From The Notebook: January 2016

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Every season Future Considerations’ scouts spend countless hours in cold rinks across the globe in an effort to gather information on the next wave of NHL talent coming down the pipe. In this monthly column we will provide our readers with a few single scouting snapshots and some early impressions from actual game reports taken by our talented evaluators.

Jan. 8, 2016 – Prince Albert @ Brandon (WHL) – D Vojtech Budik, Prince Albert, 6′-1″, 185

“Rough night for the Raiders, but I thought Budik did his part to stop the bleeding. He does a good job of prioritizing tasks and shoring up his own end of the rink. He uses good angles in retrieving dump ins under pressure, faking usually to one side or another to free up his back or forehand so he can spin off the check and move the puck. He uses his quickness and lateral foot work to keep tabs on his opponent’s movements and keep them to the perimeter of the rink.

“He takes good angles to the body and prefers to use his strength to pin his man along the boards and digs in, rather than lay a hard hit to separate the puck. He’s a strategic thinker in his approach and uses his feet and stick to seal off pucks from going through him. He protects the net front and can get inside of his opponents bubble, although he’s not overly aggressive. This game saw him on the first defensive pairing and serving second unit power play and penalty kill duties. He had a few plays where he used his speed and skilled hands to show off his offensive awareness. He has a good long skating stride and doesn’t take long to generate speed, especially when he sees a hole, enabling him to lead the rush up ice. He passes the puck well and shows an ability to change speeds and choose accurate placement. Budik is smart about choosing when to get up into the play, stepping up to pinch on the point or using his stick to knock down attempted clears or breakout passes.

“He doesn’t have a great shot as he kind of just hurls the puck at the net. He uses shifty fake moves and quick stops and starts to get opponents to commit and then open up a shot or passing lane. He shows good mentality in the stability that he approaches the game in both sides of the ice. I don’t think he has top-end offensive capabilities but he does make timely plays when he needs to. His well-rounded game fits him into the third round of the draft.”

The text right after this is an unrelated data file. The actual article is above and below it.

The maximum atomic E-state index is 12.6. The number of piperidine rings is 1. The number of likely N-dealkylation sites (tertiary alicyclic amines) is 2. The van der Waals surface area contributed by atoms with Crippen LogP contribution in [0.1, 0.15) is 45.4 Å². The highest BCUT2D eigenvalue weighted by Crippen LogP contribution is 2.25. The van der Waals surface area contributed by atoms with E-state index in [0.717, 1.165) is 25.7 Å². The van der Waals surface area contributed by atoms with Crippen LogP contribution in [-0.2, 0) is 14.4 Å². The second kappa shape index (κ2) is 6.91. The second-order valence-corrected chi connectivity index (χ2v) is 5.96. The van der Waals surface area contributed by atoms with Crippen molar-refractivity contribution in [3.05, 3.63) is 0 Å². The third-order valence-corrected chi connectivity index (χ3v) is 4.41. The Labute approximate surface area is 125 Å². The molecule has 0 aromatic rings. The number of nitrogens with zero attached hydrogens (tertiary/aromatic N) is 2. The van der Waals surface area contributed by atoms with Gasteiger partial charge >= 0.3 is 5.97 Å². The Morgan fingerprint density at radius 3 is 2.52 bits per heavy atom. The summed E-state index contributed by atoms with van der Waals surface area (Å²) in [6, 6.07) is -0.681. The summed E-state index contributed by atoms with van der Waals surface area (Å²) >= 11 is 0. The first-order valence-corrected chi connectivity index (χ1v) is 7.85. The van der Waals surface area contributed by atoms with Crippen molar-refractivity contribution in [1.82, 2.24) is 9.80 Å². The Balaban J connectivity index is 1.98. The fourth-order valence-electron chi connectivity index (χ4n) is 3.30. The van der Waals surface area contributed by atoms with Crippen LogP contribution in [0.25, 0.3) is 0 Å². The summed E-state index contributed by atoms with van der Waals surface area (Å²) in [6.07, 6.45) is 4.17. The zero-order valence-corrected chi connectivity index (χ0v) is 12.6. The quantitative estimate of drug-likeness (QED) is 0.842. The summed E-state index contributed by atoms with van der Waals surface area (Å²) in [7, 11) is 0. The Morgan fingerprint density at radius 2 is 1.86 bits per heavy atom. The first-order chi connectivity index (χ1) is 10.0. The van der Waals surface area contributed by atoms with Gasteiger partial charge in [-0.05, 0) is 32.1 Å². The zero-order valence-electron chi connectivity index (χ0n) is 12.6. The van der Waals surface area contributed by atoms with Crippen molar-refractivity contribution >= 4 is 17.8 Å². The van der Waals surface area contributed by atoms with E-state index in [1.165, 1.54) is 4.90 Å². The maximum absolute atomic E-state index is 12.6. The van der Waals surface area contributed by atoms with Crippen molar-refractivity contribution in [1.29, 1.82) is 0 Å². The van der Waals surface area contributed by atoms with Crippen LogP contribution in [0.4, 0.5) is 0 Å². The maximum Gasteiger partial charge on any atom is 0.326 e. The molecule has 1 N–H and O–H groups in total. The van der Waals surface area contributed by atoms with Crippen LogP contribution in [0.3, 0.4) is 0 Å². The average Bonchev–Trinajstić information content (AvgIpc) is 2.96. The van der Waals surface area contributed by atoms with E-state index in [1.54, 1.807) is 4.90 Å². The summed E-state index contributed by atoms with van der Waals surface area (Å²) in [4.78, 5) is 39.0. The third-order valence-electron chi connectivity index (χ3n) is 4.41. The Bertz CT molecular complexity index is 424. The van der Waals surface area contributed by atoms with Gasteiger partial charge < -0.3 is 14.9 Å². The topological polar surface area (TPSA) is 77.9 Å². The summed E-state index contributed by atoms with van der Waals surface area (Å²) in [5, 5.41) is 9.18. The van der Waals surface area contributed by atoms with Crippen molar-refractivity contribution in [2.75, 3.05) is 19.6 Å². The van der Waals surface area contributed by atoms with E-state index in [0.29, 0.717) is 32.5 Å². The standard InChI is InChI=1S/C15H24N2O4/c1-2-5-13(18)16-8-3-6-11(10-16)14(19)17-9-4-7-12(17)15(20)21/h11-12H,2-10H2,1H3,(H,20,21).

Justin Froese

Dec. 18, 2015 – Omaha @ Des Moines (USHL) – D Jacob Bryson, Omaha, 5′-9″, 180

“Bryson was the best defenseman for the Lancers in this contest, without question. He was effective on both the offensive and defensive side of the puck. Bryson’s stick work and ability to poke check was what stood out the most. He is an above average skater and displayed the ability to get back into correct position when he misplaying a puck at the offensive blue line.

“Bryson’s ability to join the rush was also present, but did not show on the score sheet. He showed that he has the ability to get pucks on net and challenge the goaltender, and was officially credited with one shot on net. It was very apparent that Bryson is an effective defenseman, as he was not on the ice for a goal against in a 6-4 loss. Bryson is a smaller framed defenseman who compensates his size with his mobility and stick play. He made it challenging for the Buccaneers to get around him on both blue lines, and forced multiple turnovers throughout the game.

“I would describe Bryson as a two-way defenseman, who has the ability to generate and create scoring chances, and is extremely solid and hard to beat on the back end. Bryson has the potential to help his future teams as a two-way defenseman and will likely be an immediate asset for teams in the near future. The only issues that I can see faulting his draft stock is his size, for that reasoning I see him getting his name called somewhere in the middle rounds.”

Jake VanBesien

Jan. 14, 2016 – Shawinigan @ Gatineau (QMJHL) – D Samuel Girard, Shawinigan, 5′-9″, 165

“Played on a pairing with fellow draft eligible defensemen Gabriel Sylvestre, whose reach and defensive zone presence complemented Girard’s up-tempo style. He is an excellent backwards skater who uses his edges to carve in on attacking forwards and close gaps off the rush to contain them. Nearly gave up a chance early in the game but boxed out his man in front of the net to allow the puck to be covered up. Protects the puck well with his feet in one-on-one battles to come away with it or kick it to a teammate.

“Quickly recognizes when the puck is loose and wins footraces to retrieve it. Was on for the first goal against of the game but Sylvestre lost track of his man on the play. Led one end-to-end give and go rush in the first period that was broken up as he circled the net and tried to find a teammate in front. Fluid skater, light on his feet on straightaways. Played on and off on the PK despite his size, trusted to play big minutes even after giving up an early goal. Uses his quickness to intercept passes that most players couldn’t get to — an aggressive defender with an active stick. Always has his head up, and exits the zone with a hard, accurate pass to find teammates in stride up ice.

“Not yet an excellent defender, but he controls the game and rarely gets exposed one-on-one. Doesn’t rush the play under pressure, allows him to make smart plays at the offensive zone blue line rather than putting it in deep for a 50/50 battle. Moves laterally on his inside edges to open himself up and find a shooting lane. Won a defensive zone battle that eventually led to the OT winner at the other end. Mature, cerebral player. Like him as a mid-to-late first round option.”

Scott Wheeler

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